Prepare your Arguments

You will need to make sound arguments about how long your sentence should be. However, it would be best not to ask the judge for sentences that fall below the sentencing guideline for your accused offense. You will need to portray your commitment to being a good citizen. A judge will consider if you have expressed regret for the committed crime when crafting a sentence.

Federal criminal appeals

Appeals do not refer to a new trial or rehearing of evidence, but rather it’s reviewing the court proceedings to ensure the law’s application was correct. If convinced that your federal case’s outcome was unfair due to legal errors, you should consider an appeal because it can be the saving grace you need. You can start working on acquiring the trial logs, starting from the presented opening statements to the time of the verdict’s reading. Your lawyer will help you submit a notice of appeal or briefings, or you may choose to work with new legal representation.

When adequately prepared, the appeal process can be relatively swift. You can have the process run smoothly for the best chance of getting your sentence overturned. A sentence may be reversed, altered, or the court of appeal may call for a new trial if it deems it necessary with a successful appeal.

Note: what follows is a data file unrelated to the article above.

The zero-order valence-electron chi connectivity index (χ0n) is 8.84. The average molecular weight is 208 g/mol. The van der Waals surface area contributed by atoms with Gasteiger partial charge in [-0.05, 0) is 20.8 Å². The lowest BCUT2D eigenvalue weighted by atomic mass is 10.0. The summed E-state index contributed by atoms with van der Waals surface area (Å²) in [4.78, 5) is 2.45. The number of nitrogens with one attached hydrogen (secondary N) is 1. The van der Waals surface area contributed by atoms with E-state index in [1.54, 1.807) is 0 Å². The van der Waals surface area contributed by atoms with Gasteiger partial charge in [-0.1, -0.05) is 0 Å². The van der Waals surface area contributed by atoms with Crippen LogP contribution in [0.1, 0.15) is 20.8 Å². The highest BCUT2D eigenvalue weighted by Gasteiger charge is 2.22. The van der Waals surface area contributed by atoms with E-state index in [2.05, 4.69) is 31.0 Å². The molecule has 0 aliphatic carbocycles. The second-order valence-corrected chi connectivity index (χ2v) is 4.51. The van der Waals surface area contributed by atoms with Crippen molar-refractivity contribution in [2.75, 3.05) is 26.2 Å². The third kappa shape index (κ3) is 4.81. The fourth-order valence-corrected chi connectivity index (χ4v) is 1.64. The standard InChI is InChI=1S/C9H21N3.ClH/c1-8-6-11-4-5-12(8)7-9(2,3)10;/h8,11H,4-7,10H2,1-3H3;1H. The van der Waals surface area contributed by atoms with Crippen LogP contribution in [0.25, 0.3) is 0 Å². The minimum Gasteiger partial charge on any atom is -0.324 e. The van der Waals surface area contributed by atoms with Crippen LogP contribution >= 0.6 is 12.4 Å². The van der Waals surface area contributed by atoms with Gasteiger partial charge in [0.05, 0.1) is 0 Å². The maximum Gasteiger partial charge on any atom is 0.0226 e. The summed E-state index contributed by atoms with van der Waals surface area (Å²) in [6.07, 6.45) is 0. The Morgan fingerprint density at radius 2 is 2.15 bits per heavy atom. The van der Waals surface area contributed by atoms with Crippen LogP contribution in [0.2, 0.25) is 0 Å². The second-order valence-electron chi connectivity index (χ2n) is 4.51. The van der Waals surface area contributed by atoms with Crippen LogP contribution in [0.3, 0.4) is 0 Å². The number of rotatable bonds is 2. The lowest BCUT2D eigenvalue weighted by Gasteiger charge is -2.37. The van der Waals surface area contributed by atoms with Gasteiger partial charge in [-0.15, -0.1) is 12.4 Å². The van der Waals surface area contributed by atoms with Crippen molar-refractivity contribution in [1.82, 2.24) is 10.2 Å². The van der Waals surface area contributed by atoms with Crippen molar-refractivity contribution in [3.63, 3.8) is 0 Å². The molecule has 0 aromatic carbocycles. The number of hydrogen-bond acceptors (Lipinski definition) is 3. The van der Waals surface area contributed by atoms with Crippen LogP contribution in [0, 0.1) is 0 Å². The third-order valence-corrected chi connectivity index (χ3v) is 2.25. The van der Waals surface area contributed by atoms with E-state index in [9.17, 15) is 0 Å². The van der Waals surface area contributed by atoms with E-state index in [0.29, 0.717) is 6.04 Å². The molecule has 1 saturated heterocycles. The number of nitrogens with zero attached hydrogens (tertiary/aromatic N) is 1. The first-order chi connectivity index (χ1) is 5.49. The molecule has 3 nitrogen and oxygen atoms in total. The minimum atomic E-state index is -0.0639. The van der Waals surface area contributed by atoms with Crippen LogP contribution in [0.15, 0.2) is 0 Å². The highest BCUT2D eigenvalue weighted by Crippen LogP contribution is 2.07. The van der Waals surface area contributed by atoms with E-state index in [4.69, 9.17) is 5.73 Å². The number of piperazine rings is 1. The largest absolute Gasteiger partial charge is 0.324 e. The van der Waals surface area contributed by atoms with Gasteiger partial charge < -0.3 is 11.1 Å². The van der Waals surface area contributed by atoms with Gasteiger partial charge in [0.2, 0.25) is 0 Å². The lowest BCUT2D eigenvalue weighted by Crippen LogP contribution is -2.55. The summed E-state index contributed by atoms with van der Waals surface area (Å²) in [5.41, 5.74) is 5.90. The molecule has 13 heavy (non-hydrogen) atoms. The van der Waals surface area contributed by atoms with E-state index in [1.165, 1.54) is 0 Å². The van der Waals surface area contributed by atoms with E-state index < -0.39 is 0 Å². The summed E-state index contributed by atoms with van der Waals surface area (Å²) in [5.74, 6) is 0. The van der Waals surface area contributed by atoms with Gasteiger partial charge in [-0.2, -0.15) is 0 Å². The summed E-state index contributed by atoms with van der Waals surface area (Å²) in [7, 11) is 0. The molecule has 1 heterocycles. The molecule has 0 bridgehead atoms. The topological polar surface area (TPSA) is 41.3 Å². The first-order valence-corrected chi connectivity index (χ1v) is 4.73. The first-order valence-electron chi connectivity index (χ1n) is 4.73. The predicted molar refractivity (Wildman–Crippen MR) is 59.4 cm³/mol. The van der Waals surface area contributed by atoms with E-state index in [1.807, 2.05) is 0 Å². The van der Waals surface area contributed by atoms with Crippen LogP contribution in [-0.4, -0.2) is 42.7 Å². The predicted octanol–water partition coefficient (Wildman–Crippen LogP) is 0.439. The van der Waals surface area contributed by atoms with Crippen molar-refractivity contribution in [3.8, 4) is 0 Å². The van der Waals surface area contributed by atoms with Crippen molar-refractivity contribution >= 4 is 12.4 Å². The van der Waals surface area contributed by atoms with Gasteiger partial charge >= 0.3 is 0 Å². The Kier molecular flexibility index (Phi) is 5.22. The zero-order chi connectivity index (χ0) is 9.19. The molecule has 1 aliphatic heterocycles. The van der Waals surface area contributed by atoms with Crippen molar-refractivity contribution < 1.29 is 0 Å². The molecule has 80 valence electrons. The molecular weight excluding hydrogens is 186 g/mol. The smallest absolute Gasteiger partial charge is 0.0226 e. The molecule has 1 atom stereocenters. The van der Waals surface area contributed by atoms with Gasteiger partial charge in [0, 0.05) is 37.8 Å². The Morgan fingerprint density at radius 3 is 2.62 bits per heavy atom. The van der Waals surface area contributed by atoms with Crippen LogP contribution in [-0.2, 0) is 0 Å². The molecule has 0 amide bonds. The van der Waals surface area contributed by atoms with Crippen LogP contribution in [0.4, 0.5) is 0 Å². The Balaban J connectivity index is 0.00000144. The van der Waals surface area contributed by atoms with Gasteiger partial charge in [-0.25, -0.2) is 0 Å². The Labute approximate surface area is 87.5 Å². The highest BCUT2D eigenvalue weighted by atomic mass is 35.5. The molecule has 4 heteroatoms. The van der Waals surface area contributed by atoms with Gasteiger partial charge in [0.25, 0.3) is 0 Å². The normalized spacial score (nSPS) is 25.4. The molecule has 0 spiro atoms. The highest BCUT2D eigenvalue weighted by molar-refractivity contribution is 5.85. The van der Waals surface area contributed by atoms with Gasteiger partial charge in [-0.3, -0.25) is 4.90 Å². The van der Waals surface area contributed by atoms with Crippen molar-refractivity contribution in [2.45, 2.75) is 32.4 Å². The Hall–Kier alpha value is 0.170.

Start putting your affairs in order

Upon conviction, you will need to prepare yourself because you may be transferred to a prison or holding facility immediately after sentencing. At the same time, some cases may give you time to set your affairs in order. If you have debts, you will need to arrange with the creditors on how to handle them. You may also need to end your lease to avoid having an eviction on your record. You can also consider sending some money to your prison account for use while incarcerated.

Conclusion

Getting convicted for a federal crime is an unpleasant thought. However, careful preparation for the scenario can help reduce the aftermath. If you get your affairs settled as you work on, the appeal process can help you through this trying time.